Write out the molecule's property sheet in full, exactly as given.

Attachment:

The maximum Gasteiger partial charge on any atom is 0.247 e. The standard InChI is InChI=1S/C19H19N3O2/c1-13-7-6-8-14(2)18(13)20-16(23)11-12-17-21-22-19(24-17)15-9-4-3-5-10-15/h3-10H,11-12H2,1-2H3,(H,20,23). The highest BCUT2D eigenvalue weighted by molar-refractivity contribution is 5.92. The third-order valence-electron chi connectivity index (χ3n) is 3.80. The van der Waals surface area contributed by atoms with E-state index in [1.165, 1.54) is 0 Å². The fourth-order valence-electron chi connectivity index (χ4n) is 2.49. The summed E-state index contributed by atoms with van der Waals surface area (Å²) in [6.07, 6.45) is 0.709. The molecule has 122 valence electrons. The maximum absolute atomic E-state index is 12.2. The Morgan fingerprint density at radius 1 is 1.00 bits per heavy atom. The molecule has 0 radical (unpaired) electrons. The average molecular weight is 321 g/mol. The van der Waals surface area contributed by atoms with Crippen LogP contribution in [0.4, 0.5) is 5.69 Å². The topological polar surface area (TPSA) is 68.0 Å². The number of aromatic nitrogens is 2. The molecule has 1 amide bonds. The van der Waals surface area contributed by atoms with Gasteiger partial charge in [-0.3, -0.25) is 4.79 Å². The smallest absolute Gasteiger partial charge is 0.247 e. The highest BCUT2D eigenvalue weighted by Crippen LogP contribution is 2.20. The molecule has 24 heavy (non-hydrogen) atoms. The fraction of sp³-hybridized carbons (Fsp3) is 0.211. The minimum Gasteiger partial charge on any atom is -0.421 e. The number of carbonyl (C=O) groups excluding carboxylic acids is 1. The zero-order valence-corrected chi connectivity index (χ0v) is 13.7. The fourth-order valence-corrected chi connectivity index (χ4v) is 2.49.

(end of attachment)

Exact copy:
The maximum Gasteiger partial charge on any atom is 0.247 e. The standard InChI is InChI=1S/C19H19N3O2/c1-13-7-6-8-14(2)18(13)20-16(23)11-12-17-21-22-19(24-17)15-9-4-3-5-10-15/h3-10H,11-12H2,1-2H3,(H,20,23). The highest BCUT2D eigenvalue weighted by molar-refractivity contribution is 5.92. The third-order valence-electron chi connectivity index (χ3n) is 3.80. The van der Waals surface area contributed by atoms with E-state index in [1.165, 1.54) is 0 Å². The fourth-order valence-electron chi connectivity index (χ4n) is 2.49. The summed E-state index contributed by atoms with van der Waals surface area (Å²) in [6.07, 6.45) is 0.709. The molecule has 122 valence electrons. The maximum absolute atomic E-state index is 12.2. The Morgan fingerprint density at radius 1 is 1.00 bits per heavy atom. The molecule has 0 radical (unpaired) electrons. The average molecular weight is 321 g/mol. The van der Waals surface area contributed by atoms with Crippen LogP contribution in [0.4, 0.5) is 5.69 Å². The topological polar surface area (TPSA) is 68.0 Å². The number of aromatic nitrogens is 2. The molecule has 1 amide bonds. The van der Waals surface area contributed by atoms with Gasteiger partial charge in [-0.3, -0.25) is 4.79 Å². The smallest absolute Gasteiger partial charge is 0.247 e. The highest BCUT2D eigenvalue weighted by Crippen LogP contribution is 2.20. The molecule has 24 heavy (non-hydrogen) atoms. The fraction of sp³-hybridized carbons (Fsp3) is 0.211. The minimum Gasteiger partial charge on any atom is -0.421 e. The number of carbonyl (C=O) groups excluding carboxylic acids is 1. The zero-order valence-corrected chi connectivity index (χ0v) is 13.7. The fourth-order valence-corrected chi connectivity index (χ4v) is 2.49.